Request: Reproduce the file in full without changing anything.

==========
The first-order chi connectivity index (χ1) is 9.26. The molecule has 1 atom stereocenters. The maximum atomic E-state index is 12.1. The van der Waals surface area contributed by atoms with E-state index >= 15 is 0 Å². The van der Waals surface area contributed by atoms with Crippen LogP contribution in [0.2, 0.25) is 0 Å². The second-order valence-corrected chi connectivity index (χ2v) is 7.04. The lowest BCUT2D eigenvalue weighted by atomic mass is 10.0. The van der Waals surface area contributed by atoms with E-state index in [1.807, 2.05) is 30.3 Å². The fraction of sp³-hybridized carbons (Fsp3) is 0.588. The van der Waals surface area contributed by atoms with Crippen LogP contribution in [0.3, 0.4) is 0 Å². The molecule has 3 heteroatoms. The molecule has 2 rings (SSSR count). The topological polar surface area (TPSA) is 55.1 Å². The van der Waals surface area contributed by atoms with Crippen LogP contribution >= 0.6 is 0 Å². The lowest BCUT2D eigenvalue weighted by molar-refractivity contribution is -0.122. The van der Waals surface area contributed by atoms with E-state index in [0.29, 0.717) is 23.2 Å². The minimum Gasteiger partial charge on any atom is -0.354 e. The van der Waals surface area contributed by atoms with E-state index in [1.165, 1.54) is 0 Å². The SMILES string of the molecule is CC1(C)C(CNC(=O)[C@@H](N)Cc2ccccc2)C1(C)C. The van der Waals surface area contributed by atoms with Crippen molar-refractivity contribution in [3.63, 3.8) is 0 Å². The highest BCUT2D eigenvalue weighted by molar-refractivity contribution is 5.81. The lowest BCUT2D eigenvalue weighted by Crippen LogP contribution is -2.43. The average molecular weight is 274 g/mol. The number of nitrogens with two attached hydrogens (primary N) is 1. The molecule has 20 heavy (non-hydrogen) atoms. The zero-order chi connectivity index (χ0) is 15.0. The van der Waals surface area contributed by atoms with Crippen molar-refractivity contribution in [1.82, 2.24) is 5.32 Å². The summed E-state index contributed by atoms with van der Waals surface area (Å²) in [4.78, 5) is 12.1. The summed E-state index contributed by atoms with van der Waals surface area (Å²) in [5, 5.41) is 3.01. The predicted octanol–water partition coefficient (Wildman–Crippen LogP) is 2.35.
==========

The first-order chi connectivity index (χ1) is 9.26. The molecule has 1 atom stereocenters. The maximum atomic E-state index is 12.1. The van der Waals surface area contributed by atoms with E-state index >= 15 is 0 Å². The van der Waals surface area contributed by atoms with Crippen LogP contribution in [0.2, 0.25) is 0 Å². The second-order valence-corrected chi connectivity index (χ2v) is 7.04. The lowest BCUT2D eigenvalue weighted by atomic mass is 10.0. The van der Waals surface area contributed by atoms with E-state index in [1.807, 2.05) is 30.3 Å². The fraction of sp³-hybridized carbons (Fsp3) is 0.588. The van der Waals surface area contributed by atoms with Crippen LogP contribution in [0.3, 0.4) is 0 Å². The molecule has 3 heteroatoms. The molecule has 2 rings (SSSR count). The topological polar surface area (TPSA) is 55.1 Å². The van der Waals surface area contributed by atoms with Crippen LogP contribution >= 0.6 is 0 Å². The lowest BCUT2D eigenvalue weighted by molar-refractivity contribution is -0.122. The van der Waals surface area contributed by atoms with E-state index in [0.29, 0.717) is 23.2 Å². The minimum Gasteiger partial charge on any atom is -0.354 e. The van der Waals surface area contributed by atoms with E-state index in [1.165, 1.54) is 0 Å². The SMILES string of the molecule is CC1(C)C(CNC(=O)[C@@H](N)Cc2ccccc2)C1(C)C. The van der Waals surface area contributed by atoms with Crippen molar-refractivity contribution in [3.63, 3.8) is 0 Å². The highest BCUT2D eigenvalue weighted by molar-refractivity contribution is 5.81. The lowest BCUT2D eigenvalue weighted by Crippen LogP contribution is -2.43. The average molecular weight is 274 g/mol. The number of nitrogens with two attached hydrogens (primary N) is 1. The molecule has 20 heavy (non-hydrogen) atoms. The zero-order chi connectivity index (χ0) is 15.0. The van der Waals surface area contributed by atoms with Crippen molar-refractivity contribution in [1.82, 2.24) is 5.32 Å². The summed E-state index contributed by atoms with van der Waals surface area (Å²) in [4.78, 5) is 12.1. The summed E-state index contributed by atoms with van der Waals surface area (Å²) in [5, 5.41) is 3.01. The predicted octanol–water partition coefficient (Wildman–Crippen LogP) is 2.35.